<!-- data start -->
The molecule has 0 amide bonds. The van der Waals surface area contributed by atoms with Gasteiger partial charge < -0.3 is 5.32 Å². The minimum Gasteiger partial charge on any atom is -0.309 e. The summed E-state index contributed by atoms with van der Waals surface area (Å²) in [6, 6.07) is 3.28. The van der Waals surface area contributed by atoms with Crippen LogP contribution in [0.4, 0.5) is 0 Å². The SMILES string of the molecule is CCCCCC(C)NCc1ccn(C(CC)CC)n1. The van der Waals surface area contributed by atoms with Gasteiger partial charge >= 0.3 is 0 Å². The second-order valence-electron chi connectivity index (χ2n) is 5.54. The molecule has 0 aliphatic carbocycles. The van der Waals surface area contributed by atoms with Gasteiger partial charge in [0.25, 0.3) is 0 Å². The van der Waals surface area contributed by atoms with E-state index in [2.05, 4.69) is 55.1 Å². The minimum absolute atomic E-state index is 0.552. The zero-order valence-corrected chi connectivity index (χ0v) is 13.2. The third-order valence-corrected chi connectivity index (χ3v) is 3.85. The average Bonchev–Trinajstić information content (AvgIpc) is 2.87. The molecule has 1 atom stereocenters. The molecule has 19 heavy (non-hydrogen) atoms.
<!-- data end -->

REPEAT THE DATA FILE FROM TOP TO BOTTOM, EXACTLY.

The molecule has 0 amide bonds. The van der Waals surface area contributed by atoms with Gasteiger partial charge < -0.3 is 5.32 Å². The minimum Gasteiger partial charge on any atom is -0.309 e. The summed E-state index contributed by atoms with van der Waals surface area (Å²) in [6, 6.07) is 3.28. The van der Waals surface area contributed by atoms with Crippen LogP contribution in [0.4, 0.5) is 0 Å². The SMILES string of the molecule is CCCCCC(C)NCc1ccn(C(CC)CC)n1. The van der Waals surface area contributed by atoms with Gasteiger partial charge >= 0.3 is 0 Å². The second-order valence-electron chi connectivity index (χ2n) is 5.54. The molecule has 0 aliphatic carbocycles. The van der Waals surface area contributed by atoms with Gasteiger partial charge in [0.25, 0.3) is 0 Å². The van der Waals surface area contributed by atoms with E-state index in [2.05, 4.69) is 55.1 Å². The minimum absolute atomic E-state index is 0.552. The zero-order valence-corrected chi connectivity index (χ0v) is 13.2. The third-order valence-corrected chi connectivity index (χ3v) is 3.85. The average Bonchev–Trinajstić information content (AvgIpc) is 2.87. The molecule has 1 atom stereocenters. The molecule has 19 heavy (non-hydrogen) atoms.